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Drug Testing: A Core Requirement For Commercial Truck Drivers

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Truck accidents are common in the United States and cause many fatal injuries each year. Most truck accidents result from the following:

  • Falling asleep behind the wheel
  • Distracted driving (texting, eating, adjusting music, etc.)
  • Speeding
  • Driving under the influence (drugs, alcohol)

The fatality rate of truck accidents has led different states to draft laws aimed at preventing these incidents. The Transportation Employee Testing Act, passed by Congress in 1991, mandated that the Department of Transportation establish drug and alcohol testing for employees.

By this law, truck drivers must submit themselves to drug testing. It is now the driver’s responsibility to adhere to the drug testing rule. Truck drivers are subjected to drug testing several times throughout their careers to ensure that they are in a good state of mind to drive.

What is a Drug Test Analysis?

As a transport company employee, you undergo a series of tests, including drug tests from your company. However, the drug test by the Department of Transportation is different.

They check for drugs using a urine sample and check for alcohol using a breathalyzer. The findings of this drug test are not immediate or quick. For the most reliable results, all samples are thoroughly analyzed. The drug test analysis is to test for the presence of:

  • Marijuana
  • Amphetamines or methamphetamine
  • Cocaine
  • Phencyclidine
  • Opiates or codeine  

On the other hand, the breathalyzer checks for alcohol concentration levels of 0.002 and above. The test can detect traces of drugs or alcohol from a person who used either substance in the past 30 days. 

Who are the Tests For?

The alcohol and drug testing rules apply to most commercially licensed drivers on public roadways. The aim of drug testing on these commercial truck drivers is to dissuade them from abusing drugs and alcohol, thereby endangering the lives of other road users.

The rules and regulations are there for the safety of truck drivers and everyone else on the road. Truck drivers should not see the drug test as a bothersome task. Employers must recognize and respond to an employee’s alcohol or drug problem as early as possible.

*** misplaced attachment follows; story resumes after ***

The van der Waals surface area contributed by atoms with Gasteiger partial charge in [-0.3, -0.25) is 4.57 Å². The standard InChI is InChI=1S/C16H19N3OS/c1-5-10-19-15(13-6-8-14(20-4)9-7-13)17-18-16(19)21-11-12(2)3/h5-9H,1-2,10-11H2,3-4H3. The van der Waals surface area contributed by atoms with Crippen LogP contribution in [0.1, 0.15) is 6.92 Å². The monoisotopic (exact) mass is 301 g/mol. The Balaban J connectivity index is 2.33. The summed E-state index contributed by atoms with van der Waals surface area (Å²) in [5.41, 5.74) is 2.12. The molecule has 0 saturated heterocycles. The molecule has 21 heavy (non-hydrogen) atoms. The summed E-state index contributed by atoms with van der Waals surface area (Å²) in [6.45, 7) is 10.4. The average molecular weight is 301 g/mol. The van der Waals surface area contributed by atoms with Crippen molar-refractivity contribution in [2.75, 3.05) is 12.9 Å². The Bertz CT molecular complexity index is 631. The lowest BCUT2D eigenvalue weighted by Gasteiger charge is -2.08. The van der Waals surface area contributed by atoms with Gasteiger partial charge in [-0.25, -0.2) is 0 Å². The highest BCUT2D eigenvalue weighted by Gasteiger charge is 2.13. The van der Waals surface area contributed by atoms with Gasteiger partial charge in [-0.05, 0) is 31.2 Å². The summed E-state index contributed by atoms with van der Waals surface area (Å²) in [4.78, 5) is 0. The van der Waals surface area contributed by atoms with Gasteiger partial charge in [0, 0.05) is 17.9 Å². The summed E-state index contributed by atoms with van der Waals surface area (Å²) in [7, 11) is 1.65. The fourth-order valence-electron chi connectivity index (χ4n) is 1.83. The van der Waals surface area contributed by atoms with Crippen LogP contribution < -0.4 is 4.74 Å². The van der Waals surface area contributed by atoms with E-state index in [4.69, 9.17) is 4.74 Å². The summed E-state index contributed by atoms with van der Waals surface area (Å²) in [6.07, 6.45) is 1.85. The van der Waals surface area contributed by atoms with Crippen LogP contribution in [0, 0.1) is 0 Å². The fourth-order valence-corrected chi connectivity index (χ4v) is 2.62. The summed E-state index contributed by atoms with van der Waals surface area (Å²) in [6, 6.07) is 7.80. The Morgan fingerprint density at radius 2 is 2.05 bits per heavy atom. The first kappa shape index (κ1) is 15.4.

The drug test is not restricted to only truck drivers. Other professionals, such as airline crew, train operators, or people working on pipelines, must also take the drug and alcohol test. 

When are the Tests Required?

Truck drivers take alcohol and drug tests on different occasions. The first is the pre-employment stage. In this stage, the company requires its employees to carry out a drug test independently. A negative result must be presented to the employer before the candidate can drive a commercial motor vehicle.

A driver may also be subjected to a drug test if there are suspicions that they are under the influence. This suspicion may arise from the driver’s looks, smell, or the way they speak. If the evidence backs up the accusation, the driver will be required to undergo a drug test for confirmation.

If a truck driver is involved in an accident, the alcohol and drug testing depends solely on how severe the crash was. The driver will still undergo these tests whether the collision involves bodily harm or not. Undergoing the test will ensure insurance protection for both the driver and the company. The results from an alcohol test will be ready within 8 hours after a crash, while a drug test takes up to 32 hours.

A truck driver may also be subjected to random testing. The random test happens every quarter of the year. Employers must adhere to arbitrary selection rules.

Drug Test Preparation

Before going in for a drug test, you should drink lots of water and stay hydrated, as a urine sample is required. Also, if you are on any legal, prescriptive medication, it may tamper with your drug test result. It is best to notify the healthcare provider about your legal medications to avoid a false-positive result. In these cases, you may have to do a follow-up test and show your prescription information.

What Does a Positive Drug Test Result Signify?

If an individual tests positive or even refrains from taking the drug test, they risk losing authorization to drive a commercial motor vehicle or perform other safety-sensitive functions. Additionally, the person may lose their commercial driver’s license or certification. They will have to undergo complete return-to-duty drug tests and screenings to return to work.

The return-to-duty drug test will be carried out under the supervision of a qualified substance abuse professional from the Department of Transportation. The individual must also provide at least six negative results directly observed by the department within a year. This may extend to four additional years.

Does a Positive Result Have an Impact On My Record?

Testing positive to alcohol and drug tests will undoubtedly impact your record until the return-to-duty screening process is fully complete. Afterward, the violation will remain on CDL Clearinghouse for about five years.

The CDL Clearinghouse provides an online database where government agencies and employers can have real-time access to details about an individual’s CDL drug and alcohol program violations. Potential employers can only access your drug test with your consent, but your refusal to give consent may lead to lost opportunities.

Learn More about Truck Driver Drug Testing

The commercial truck driver requirements for drug and alcohol testing may seem rigid, but these precautions are for the safety of the driver and all other road users. As an individual who performs safety-sensitive functions, it is crucial to take these precautions to prevent serious accidents.